Social Justice Hero of the Week: Malala


Social Justice Hero of the Week: Malala Yousafzai

“I’m not a character like Rapunzel or Cinderella; my story looks like any other.” These are words that only someone who’s story is distinctly different could say, right? Someone who, perhaps, is the youngest ever Nobel Prize laureate, or who is almost single-handedly responsible for fighting for female education rights against the Taliban, or someone who was shot three times for simply boarding a bus to go to school.

But really, her story is like any other—a story of someone who is the victim of injustice and then fights for that to never happen to anyone else.

Malala Yousafzai is probably more than just a character I can identify as a “hero of the week.” She’s someone who’s efforts can be admired and seeing her impact could inspire anyone to speak out for what they believe in; someone who shows that it is possible to create change with your own words and actions.

Malala began her activism at a young age as an anonymous BBC blogger, and after the assassination attempt of her and her father, she’s written articles and books and given speeches that have landed her on Time Magazine’s “100 Most Influential People” list for the last 3 years. Now, only 18 years old, Malala continues to stand up for women’s and children’s rights, and the right of everyone to receive an education. Particularly, she fights against the Taliban oppression, saying that “words and books and pens are more powerful than guns.” In all of her speeches, Malala makes it clear that she is not a single voice, but rather the voice of many. Malala is unafraid—she’s an advocate for courage just as much as she is an advocate for change and women’s rights. She’s precocious, assertive, confident—not because she was raised in an environment with privilege, or the means to make change simply happen, but because she has drive to achieve something with her wild, precious life.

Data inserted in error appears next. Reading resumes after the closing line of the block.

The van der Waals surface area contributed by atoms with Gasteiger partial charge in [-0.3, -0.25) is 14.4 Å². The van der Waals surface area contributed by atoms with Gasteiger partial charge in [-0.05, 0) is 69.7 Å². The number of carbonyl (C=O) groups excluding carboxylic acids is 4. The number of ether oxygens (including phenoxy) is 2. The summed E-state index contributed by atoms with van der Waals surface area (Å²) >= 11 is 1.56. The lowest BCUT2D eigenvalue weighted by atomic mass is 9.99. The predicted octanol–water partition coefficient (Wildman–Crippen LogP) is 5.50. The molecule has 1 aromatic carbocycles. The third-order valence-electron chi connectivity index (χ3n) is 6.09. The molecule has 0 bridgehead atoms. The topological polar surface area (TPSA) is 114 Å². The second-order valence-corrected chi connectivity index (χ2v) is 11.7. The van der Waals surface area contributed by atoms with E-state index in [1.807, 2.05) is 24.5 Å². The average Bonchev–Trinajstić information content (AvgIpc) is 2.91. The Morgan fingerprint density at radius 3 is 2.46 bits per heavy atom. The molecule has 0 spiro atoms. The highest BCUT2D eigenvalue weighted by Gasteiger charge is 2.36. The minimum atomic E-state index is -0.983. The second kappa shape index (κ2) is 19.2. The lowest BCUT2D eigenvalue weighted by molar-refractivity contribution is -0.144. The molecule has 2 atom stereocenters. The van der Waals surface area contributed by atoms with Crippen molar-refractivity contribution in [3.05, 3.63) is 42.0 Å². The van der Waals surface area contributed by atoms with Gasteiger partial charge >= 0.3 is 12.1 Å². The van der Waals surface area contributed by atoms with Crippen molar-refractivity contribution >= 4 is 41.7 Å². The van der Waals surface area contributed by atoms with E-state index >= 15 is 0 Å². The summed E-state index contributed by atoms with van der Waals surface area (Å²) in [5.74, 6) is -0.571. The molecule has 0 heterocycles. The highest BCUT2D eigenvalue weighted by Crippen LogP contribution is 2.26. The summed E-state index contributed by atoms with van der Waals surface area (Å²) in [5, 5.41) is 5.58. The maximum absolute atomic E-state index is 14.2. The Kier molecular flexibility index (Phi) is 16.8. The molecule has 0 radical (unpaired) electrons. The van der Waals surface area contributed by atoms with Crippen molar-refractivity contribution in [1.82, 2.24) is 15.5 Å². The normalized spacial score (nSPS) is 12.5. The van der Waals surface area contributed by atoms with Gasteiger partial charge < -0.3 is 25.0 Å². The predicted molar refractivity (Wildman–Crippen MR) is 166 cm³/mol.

Malala sees life as something more than a thing to be lived within 4 walls, and she’s living proof that it certainly is better when this is our mindset.

To learn more about Malala and her life check these out:

Her book: I Am Malala

Her documentary: “He Named Me Malala”

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